The Average Engineering Intern Salary
An engineer uses mathematics and science to solve technical problems. Engineers develop the way something is made or functions. Often, the applications are for commercial products.
Examples include such products as computers, engines, chemicals, manufacturing facilities and appliances. A person can often obtain an intern position in a certain engineering field, which helps determine the person's career path.
An engineer's salary is determined in part by the type of engineering position held. According to the U.S. Bureau of Labor Statistics, engineers can specialise in 17 different fields per the Federal Government's Standard Occupational Classification (SOC) system. Examples of these fields include aerospace, biomedical, chemical, civil, electrical, computer, industrial, environmental and mechanical. All 17 fields require basic engineering skills plus knowledge of the particular field.
For example, a chemical engineer must have math and design skills but also needs a strong background in chemistry. Environmental engineers must have knowledge of the make-up of chemicals such as car emissions and understand how to determine the impact on water, air, soil, wildlife and humanity.
Interns can make a good salary while seeking a permanent career in a specialised field. Engineering companies need people with basic engineering knowledge to perform routine tasks. For example, an environmental engineering firm may need to take water samples every day from a certain location.
The intern can quickly learn how to properly handle the samples, which allows more senior engineers to focus on other work. Intern salaries have many variables such as the level of education.
A senior in college may garner a higher wage than a sophomore simply because a senior has more core knowledge.
According to Jobweb, a site dedicated to career information for new graduates, the average engineering intern salary is £11.80 an hour as of 2009. Computer sciences had a slightly lower rate of £11.10 for an intern position.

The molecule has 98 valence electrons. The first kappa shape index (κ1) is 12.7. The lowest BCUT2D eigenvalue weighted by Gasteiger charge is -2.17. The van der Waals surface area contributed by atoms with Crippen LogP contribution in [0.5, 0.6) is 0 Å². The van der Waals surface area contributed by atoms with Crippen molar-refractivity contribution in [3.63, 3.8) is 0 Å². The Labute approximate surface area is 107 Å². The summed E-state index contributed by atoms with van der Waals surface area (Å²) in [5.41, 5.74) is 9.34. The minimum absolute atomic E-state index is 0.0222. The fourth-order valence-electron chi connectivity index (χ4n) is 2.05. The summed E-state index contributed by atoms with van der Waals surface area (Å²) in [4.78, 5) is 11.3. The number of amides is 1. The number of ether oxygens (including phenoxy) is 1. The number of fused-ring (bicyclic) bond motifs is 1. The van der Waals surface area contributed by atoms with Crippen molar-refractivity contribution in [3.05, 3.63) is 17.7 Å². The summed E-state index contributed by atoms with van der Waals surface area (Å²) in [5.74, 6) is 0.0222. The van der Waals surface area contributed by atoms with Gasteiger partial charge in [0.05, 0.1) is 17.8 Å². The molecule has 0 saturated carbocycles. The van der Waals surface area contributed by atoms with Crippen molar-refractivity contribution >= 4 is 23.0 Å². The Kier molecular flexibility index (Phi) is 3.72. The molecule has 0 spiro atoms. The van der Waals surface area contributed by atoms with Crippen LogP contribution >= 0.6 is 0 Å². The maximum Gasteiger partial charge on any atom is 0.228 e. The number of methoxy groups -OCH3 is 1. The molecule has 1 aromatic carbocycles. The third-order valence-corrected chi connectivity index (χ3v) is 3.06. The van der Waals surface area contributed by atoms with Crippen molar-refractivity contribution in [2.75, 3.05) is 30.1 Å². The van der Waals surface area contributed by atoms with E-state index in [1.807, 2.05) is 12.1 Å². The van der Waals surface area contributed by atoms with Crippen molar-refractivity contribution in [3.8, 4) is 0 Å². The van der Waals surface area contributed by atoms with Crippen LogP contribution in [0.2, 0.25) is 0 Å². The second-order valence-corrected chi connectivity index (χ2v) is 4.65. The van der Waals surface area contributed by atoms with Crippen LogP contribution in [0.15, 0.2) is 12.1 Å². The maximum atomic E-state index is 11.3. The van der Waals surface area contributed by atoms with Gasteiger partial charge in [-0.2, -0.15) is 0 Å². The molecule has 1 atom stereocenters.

Once an engineer moves out of the intern position, salaries can jump substantially. However, salaries vary considerably by field and may be a consideration when finding an intern position. The U.S. Bureau of Labor Statistics provides 2008 salary information for the different fields.
The highest average salary is a petroleum engineer at £70,213 a year, followed by computer hardware engineers at £63,310 a year. On the lower end are agricultural engineers at £44,674 a year and £47,118 for some health and safety positions.
Jobweb states that the number of intern opportunities is decreasing--up to a 21 per cent decrease in 2009. A slow economy is believed to be the cause of the reduction in intern positions.
While internships are decreasing, hourly pay is increasing for the positions available. From 2008 to 2009, the hourly salary increased 4.9 per cent with employers stating that they intend to offer £11.10 an hour for an intern job. Another benefit may be that organisations are revamping internship programs to attract the best candidates and perhaps plan for better transitions into the organisation on a permanent basis.